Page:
Wigging Out, Backstage At Jean Paul Gaultier
If you had a slight feeling of déjà vu upon seeing the spiky black wigs marching down Jean Paul Gaultier’s runway in additional shades of auburn, chestnut, and platinum blond, your mind was playing tricks on you. “It’s like a toupee or a bang,” Guido Palau said of the “patchwork” effect he was hoping to achieve with the deliberately cheap-looking hairpieces here, which were not to be confused with the similarly choppy, high-end crops he hand-dyed and -cut for Marc Jacobs last month. “A lot of people want to see short hair this season and most girls don’t want to cut it,” Palau explained of his recent reliance on wigs, which offer a temporary solution to the predicament. “It’s supposed to look like a girl’s hair that is colored and grown out,” he elaborated of the faux trims here that were meant to deliberately contrast with models’ natural strands where they met as a flat panel in the back. There was a slight nod to the eighties-era androgynous stunner Leslie Winer, although Palau was content to speak to the style’s “punky, boyish, concert-y” quality, which he fashioned using Redken Control Addict 28 High Control Hairspray.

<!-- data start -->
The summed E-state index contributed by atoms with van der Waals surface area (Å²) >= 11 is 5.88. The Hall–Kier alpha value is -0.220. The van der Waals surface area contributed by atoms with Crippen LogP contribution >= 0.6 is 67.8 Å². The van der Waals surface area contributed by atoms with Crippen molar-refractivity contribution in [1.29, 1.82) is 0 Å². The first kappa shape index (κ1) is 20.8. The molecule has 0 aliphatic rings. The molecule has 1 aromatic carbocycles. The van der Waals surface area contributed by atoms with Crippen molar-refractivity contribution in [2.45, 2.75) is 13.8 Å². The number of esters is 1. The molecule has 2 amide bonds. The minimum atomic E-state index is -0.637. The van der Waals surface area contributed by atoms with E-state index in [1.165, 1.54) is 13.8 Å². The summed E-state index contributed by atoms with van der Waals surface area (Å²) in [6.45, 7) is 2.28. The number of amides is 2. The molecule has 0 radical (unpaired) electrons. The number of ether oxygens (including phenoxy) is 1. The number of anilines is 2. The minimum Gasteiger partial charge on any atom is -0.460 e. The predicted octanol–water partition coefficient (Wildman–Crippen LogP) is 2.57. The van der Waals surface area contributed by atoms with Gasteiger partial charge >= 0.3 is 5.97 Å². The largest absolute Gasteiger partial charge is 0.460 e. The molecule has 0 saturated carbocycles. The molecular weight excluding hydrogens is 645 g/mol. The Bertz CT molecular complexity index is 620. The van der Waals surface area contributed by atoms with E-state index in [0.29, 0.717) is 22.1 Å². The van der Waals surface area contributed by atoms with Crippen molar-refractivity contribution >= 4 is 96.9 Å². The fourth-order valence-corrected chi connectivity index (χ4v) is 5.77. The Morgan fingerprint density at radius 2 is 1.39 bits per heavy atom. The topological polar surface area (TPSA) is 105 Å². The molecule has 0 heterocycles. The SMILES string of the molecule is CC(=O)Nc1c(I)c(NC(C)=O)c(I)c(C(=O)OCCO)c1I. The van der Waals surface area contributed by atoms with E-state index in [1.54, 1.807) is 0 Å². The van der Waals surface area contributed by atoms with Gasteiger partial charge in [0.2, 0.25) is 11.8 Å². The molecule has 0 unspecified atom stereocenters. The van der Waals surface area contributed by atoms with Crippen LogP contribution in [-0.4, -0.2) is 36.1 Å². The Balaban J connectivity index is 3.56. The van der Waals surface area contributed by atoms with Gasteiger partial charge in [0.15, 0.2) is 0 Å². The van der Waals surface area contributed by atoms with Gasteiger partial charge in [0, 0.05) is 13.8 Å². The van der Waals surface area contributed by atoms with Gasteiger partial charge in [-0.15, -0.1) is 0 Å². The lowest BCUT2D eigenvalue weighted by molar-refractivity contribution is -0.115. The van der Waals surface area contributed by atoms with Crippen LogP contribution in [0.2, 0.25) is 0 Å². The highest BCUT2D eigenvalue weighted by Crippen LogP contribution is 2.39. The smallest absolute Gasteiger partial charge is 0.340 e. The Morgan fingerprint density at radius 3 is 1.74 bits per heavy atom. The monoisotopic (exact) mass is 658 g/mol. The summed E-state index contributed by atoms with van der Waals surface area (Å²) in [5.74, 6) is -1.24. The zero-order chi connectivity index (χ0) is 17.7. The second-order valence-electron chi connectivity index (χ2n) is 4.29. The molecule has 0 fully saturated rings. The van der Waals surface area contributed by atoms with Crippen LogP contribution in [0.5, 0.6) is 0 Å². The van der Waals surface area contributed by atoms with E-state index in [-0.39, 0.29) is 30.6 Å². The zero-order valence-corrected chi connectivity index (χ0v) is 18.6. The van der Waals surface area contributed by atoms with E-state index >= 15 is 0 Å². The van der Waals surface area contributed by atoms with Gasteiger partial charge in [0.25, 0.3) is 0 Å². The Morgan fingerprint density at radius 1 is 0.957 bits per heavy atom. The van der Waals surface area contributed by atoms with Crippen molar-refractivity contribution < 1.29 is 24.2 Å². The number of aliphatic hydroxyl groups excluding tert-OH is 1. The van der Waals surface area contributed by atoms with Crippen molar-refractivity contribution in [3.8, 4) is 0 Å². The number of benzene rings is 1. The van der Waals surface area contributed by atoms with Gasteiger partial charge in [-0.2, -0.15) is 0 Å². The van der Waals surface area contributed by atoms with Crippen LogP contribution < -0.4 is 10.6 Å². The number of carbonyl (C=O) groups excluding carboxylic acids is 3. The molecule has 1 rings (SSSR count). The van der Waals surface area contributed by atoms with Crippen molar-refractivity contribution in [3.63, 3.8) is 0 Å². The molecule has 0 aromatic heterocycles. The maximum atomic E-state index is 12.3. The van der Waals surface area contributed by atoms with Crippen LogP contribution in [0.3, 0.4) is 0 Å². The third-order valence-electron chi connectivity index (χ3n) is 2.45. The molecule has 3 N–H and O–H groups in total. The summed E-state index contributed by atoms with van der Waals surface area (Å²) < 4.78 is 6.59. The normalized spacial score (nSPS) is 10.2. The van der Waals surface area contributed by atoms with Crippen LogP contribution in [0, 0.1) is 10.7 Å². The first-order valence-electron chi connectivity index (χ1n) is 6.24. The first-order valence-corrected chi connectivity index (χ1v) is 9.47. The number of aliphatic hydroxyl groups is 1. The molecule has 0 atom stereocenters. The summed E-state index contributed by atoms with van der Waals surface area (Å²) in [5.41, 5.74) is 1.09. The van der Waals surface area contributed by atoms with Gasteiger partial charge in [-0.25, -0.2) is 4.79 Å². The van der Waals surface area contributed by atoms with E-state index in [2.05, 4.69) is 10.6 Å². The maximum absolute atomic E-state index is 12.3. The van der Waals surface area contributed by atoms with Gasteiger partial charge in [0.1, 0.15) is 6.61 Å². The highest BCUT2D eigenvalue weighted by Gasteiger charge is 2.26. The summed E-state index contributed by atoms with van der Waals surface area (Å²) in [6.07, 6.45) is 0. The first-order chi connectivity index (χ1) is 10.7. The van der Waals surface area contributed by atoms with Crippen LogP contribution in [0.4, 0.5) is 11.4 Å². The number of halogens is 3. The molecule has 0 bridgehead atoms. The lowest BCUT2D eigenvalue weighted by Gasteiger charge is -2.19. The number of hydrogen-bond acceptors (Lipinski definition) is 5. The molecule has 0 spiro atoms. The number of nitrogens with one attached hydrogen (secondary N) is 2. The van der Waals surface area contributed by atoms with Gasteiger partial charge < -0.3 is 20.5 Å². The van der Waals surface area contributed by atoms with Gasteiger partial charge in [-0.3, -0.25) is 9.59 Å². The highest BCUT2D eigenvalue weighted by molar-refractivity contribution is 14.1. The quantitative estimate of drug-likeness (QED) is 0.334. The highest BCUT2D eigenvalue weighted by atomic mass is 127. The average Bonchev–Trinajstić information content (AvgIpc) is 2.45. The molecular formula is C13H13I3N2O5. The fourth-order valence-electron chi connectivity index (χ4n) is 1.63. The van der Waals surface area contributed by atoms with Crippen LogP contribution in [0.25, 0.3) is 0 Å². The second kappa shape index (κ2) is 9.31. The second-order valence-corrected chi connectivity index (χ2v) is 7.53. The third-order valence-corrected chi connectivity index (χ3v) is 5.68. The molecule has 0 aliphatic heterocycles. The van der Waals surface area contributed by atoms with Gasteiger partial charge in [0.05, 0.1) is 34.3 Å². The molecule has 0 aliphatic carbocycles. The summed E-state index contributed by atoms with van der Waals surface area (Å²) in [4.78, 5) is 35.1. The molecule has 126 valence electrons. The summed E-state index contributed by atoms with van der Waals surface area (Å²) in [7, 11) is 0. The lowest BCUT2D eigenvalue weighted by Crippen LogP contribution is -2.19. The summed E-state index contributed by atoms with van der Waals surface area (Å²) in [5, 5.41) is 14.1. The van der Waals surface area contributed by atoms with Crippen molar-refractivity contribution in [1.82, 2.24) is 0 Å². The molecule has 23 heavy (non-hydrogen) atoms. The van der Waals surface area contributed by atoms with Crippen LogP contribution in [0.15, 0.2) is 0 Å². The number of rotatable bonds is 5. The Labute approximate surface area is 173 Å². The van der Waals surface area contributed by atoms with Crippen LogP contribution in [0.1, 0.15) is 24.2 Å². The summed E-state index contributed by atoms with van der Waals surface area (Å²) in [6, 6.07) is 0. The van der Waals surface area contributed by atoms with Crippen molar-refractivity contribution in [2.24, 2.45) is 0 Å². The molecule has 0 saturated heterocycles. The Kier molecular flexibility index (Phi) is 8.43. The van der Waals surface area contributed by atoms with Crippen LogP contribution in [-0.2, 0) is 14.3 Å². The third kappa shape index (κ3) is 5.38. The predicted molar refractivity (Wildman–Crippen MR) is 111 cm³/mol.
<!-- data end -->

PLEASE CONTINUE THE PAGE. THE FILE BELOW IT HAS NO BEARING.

“The brows really help balance it out,” he said of the way Lloyd Simmonds’ “masculine, yet feminine” makeup look complemented his coifs. “There’s a really dark frame to the face, so we needed a dark frame to the girl’s personality. You get a personality with a brow,” Simmonds explained, using a matte black eye shadow to fill in arches while keeping the skin fresh and glowing with YSL’s La Teint Touche Éclat Illuminating Foundation, and a little pressed powder to reduce the risk of shine. A light dusting of blush in shades of light rose and warm gold—”whatever looks good with [the girls'] skin tone”—finished the face.